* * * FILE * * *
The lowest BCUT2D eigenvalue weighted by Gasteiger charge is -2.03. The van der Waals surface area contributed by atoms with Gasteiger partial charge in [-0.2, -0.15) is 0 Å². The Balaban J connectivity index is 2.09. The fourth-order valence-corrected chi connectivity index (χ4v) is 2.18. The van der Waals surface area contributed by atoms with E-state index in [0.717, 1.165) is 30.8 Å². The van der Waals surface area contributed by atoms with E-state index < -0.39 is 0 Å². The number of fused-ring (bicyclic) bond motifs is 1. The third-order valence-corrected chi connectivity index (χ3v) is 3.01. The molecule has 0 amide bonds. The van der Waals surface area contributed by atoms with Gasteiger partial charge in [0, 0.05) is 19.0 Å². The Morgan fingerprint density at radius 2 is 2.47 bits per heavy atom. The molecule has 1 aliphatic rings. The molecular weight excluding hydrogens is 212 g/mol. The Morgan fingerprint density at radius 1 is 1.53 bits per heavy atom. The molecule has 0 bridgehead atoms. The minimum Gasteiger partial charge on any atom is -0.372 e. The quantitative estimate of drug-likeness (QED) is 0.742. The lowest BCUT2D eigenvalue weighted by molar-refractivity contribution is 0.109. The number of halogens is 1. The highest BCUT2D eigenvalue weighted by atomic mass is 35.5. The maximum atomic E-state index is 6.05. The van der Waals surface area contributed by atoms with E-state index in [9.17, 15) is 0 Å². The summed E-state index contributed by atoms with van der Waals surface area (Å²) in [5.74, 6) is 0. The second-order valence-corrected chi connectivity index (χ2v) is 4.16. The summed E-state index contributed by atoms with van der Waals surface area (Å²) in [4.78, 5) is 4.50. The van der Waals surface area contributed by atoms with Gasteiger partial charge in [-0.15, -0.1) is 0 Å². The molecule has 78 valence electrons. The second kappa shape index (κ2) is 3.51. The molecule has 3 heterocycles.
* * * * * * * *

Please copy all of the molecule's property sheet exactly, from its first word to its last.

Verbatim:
The lowest BCUT2D eigenvalue weighted by Gasteiger charge is -2.03. The van der Waals surface area contributed by atoms with Gasteiger partial charge in [-0.2, -0.15) is 0 Å². The Balaban J connectivity index is 2.09. The fourth-order valence-corrected chi connectivity index (χ4v) is 2.18. The van der Waals surface area contributed by atoms with E-state index in [0.717, 1.165) is 30.8 Å². The van der Waals surface area contributed by atoms with E-state index < -0.39 is 0 Å². The number of fused-ring (bicyclic) bond motifs is 1. The third-order valence-corrected chi connectivity index (χ3v) is 3.01. The molecule has 0 amide bonds. The van der Waals surface area contributed by atoms with Gasteiger partial charge in [0, 0.05) is 19.0 Å². The Morgan fingerprint density at radius 2 is 2.47 bits per heavy atom. The molecule has 1 aliphatic rings. The molecular weight excluding hydrogens is 212 g/mol. The Morgan fingerprint density at radius 1 is 1.53 bits per heavy atom. The molecule has 0 bridgehead atoms. The minimum Gasteiger partial charge on any atom is -0.372 e. The quantitative estimate of drug-likeness (QED) is 0.742. The lowest BCUT2D eigenvalue weighted by molar-refractivity contribution is 0.109. The number of halogens is 1. The highest BCUT2D eigenvalue weighted by atomic mass is 35.5. The maximum atomic E-state index is 6.05. The van der Waals surface area contributed by atoms with E-state index in [9.17, 15) is 0 Å². The summed E-state index contributed by atoms with van der Waals surface area (Å²) in [5.74, 6) is 0. The second-order valence-corrected chi connectivity index (χ2v) is 4.16. The summed E-state index contributed by atoms with van der Waals surface area (Å²) in [4.78, 5) is 4.50. The van der Waals surface area contributed by atoms with Gasteiger partial charge in [-0.15, -0.1) is 0 Å². The molecule has 78 valence electrons. The second kappa shape index (κ2) is 3.51. The molecule has 3 heterocycles.